Research pertaining to the International Ocean Discovery Program (IODP), an international marine research collaboration dedicated to advancing scientific understanding of the Earth through drilling, coring, and monitoring the subseafloor, and the International Continental Scientific Drilling Program (ICDP), a multinational program to further and fund geosciences in the field of Continental Scientific Drilling.
This includes the geological and geophysical processes that can be hazardous and can produce damage to the environment and to the society. Underlying aims can be improving the understanding of the evolution of the processes or discuss new technologies, methods and strategies to mitigate their disastrous effects. Specific hazards include: hydro-meteorological processes, volcanism, landslides, earthquakes, sea and ocean, snow-avalanche and glacial and wildfires. In addition social aspects of the before mentioned hazards can include studies addressing topics such as development sustainability, emergency, warning, and after-disaster resilience.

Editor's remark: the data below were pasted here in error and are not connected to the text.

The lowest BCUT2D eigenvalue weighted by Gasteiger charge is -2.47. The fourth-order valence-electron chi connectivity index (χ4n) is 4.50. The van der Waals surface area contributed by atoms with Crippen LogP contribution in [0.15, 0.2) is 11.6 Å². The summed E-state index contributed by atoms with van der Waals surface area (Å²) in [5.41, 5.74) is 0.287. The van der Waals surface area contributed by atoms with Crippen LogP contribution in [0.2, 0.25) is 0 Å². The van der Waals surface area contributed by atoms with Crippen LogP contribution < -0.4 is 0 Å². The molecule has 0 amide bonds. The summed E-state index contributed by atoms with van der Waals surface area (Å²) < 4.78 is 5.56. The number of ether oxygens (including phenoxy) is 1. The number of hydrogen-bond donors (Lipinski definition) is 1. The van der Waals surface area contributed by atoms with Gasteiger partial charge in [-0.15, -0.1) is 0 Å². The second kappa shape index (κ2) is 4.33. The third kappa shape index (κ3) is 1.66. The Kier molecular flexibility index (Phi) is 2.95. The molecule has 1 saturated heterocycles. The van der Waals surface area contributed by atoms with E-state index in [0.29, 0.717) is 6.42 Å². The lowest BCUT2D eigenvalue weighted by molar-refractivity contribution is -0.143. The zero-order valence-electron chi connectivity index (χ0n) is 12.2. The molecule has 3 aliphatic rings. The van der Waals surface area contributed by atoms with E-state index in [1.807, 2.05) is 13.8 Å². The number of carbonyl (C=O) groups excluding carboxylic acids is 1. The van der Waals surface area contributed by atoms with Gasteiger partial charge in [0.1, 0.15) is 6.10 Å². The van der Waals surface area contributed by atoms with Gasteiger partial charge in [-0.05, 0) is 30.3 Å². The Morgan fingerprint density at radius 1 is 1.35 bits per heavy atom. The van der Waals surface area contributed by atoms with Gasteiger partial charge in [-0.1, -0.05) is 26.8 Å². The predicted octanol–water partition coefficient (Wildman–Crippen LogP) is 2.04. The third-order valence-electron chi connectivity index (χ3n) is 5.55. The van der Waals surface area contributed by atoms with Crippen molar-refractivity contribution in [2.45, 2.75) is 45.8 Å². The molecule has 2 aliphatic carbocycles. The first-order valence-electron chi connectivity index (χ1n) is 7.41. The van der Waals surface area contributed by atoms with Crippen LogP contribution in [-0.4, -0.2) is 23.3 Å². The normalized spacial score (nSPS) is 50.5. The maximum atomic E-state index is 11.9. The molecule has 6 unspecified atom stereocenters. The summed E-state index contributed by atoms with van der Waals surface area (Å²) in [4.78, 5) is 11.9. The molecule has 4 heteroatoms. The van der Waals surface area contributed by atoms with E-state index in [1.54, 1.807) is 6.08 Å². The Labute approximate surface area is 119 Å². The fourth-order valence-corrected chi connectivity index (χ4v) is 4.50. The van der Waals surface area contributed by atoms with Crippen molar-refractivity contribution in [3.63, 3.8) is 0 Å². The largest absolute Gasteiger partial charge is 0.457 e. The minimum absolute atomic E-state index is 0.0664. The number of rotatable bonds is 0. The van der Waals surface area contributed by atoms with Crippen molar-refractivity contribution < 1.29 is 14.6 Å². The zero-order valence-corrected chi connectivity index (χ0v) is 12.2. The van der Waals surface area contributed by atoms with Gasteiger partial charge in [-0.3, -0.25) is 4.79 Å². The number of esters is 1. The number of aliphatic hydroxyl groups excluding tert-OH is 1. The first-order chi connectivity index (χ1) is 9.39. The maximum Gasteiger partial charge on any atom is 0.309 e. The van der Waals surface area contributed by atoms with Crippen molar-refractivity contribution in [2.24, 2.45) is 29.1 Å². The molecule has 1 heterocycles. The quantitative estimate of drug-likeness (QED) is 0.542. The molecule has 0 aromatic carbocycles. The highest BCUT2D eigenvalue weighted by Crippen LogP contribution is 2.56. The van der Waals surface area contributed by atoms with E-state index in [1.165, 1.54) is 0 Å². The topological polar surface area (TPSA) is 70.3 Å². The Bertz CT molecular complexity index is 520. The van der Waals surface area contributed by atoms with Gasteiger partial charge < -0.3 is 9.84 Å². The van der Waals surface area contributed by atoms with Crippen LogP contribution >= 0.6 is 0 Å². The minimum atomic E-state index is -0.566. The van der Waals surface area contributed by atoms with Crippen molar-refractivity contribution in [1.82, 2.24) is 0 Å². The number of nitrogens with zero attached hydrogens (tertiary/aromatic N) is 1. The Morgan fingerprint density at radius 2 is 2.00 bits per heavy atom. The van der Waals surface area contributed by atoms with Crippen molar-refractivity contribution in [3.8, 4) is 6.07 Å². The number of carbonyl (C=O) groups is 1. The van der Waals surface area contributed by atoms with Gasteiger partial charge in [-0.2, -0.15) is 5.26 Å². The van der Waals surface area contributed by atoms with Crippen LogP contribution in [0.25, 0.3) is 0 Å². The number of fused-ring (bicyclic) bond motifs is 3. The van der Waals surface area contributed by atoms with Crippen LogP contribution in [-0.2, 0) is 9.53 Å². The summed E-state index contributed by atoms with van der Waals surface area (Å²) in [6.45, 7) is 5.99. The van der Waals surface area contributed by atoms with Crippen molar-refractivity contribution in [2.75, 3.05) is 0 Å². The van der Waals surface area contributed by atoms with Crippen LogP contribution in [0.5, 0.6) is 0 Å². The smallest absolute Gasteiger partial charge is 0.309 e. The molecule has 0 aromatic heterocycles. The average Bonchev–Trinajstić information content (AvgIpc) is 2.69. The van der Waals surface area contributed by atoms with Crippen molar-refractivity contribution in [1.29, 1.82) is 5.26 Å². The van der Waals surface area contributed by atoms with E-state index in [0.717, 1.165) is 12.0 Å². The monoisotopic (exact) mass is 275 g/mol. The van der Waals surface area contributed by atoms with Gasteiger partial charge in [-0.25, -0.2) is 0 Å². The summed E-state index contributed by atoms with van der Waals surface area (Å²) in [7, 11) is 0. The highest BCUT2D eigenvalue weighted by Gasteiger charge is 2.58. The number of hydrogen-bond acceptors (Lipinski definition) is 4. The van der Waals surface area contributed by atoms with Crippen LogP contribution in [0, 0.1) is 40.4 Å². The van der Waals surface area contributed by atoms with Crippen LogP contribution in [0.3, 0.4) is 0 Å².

Nonlinearity is broadly found in all branches of the geosciences. Covered by this keyword are studies of, new methodologies, new modelling or new data analysis techniques related to nonlinear paradigms whose applications broadly applicable to various subdisciplines. This can include deterministic chaos, tipping points, nonlinear waves, similarity across scales, network theory, stochasticity, predictability and its limits, pattern formation, self-organised criticality, extreme events.
This keyword broadly covers the various ocean science disciplines on global, regional and local (e.g. Waddenzee) scales. Research topics can focus solely on the oceans (e.g. large-scale circulation, coastal oceanography, sea level change), or on interactions with other components of the climate system, both addressing theory, observation and modelling.
Studies including the study of, any kind of, climate archive from rocks to ocean cores, speleothems, ice cores, chronicles, to instrumental records are welcomed. Besides observations, climate modelling on all time scales from the deep past to the future are areas covered under this interdisciplinary abstract keyword.